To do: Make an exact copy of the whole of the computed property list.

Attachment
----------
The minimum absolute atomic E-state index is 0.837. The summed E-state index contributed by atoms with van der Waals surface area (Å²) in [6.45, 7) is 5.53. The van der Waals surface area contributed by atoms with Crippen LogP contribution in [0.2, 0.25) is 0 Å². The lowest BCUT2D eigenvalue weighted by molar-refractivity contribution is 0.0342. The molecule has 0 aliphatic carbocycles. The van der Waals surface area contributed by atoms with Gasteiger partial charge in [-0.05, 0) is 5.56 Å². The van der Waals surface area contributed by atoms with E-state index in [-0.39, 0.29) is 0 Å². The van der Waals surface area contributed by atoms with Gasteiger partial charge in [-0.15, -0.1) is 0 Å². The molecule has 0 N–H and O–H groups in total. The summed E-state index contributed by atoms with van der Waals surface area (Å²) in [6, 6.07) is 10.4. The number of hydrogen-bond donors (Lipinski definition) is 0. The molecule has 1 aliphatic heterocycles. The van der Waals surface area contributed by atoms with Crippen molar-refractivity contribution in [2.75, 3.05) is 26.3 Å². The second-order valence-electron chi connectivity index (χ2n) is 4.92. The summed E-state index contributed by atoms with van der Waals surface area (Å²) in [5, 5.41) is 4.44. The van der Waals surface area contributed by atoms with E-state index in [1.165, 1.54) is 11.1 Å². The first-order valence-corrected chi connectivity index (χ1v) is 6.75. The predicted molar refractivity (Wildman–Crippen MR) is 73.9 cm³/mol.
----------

The minimum absolute atomic E-state index is 0.837. The summed E-state index contributed by atoms with van der Waals surface area (Å²) in [6.45, 7) is 5.53. The van der Waals surface area contributed by atoms with Crippen LogP contribution in [0.2, 0.25) is 0 Å². The lowest BCUT2D eigenvalue weighted by molar-refractivity contribution is 0.0342. The molecule has 0 aliphatic carbocycles. The van der Waals surface area contributed by atoms with Gasteiger partial charge in [-0.05, 0) is 5.56 Å². The van der Waals surface area contributed by atoms with E-state index in [-0.39, 0.29) is 0 Å². The van der Waals surface area contributed by atoms with Gasteiger partial charge in [-0.15, -0.1) is 0 Å². The molecule has 0 N–H and O–H groups in total. The summed E-state index contributed by atoms with van der Waals surface area (Å²) in [6, 6.07) is 10.4. The number of hydrogen-bond donors (Lipinski definition) is 0. The molecule has 1 aliphatic heterocycles. The van der Waals surface area contributed by atoms with Crippen molar-refractivity contribution in [2.75, 3.05) is 26.3 Å². The second-order valence-electron chi connectivity index (χ2n) is 4.92. The summed E-state index contributed by atoms with van der Waals surface area (Å²) in [5, 5.41) is 4.44. The van der Waals surface area contributed by atoms with E-state index in [1.165, 1.54) is 11.1 Å². The first-order valence-corrected chi connectivity index (χ1v) is 6.75. The predicted molar refractivity (Wildman–Crippen MR) is 73.9 cm³/mol.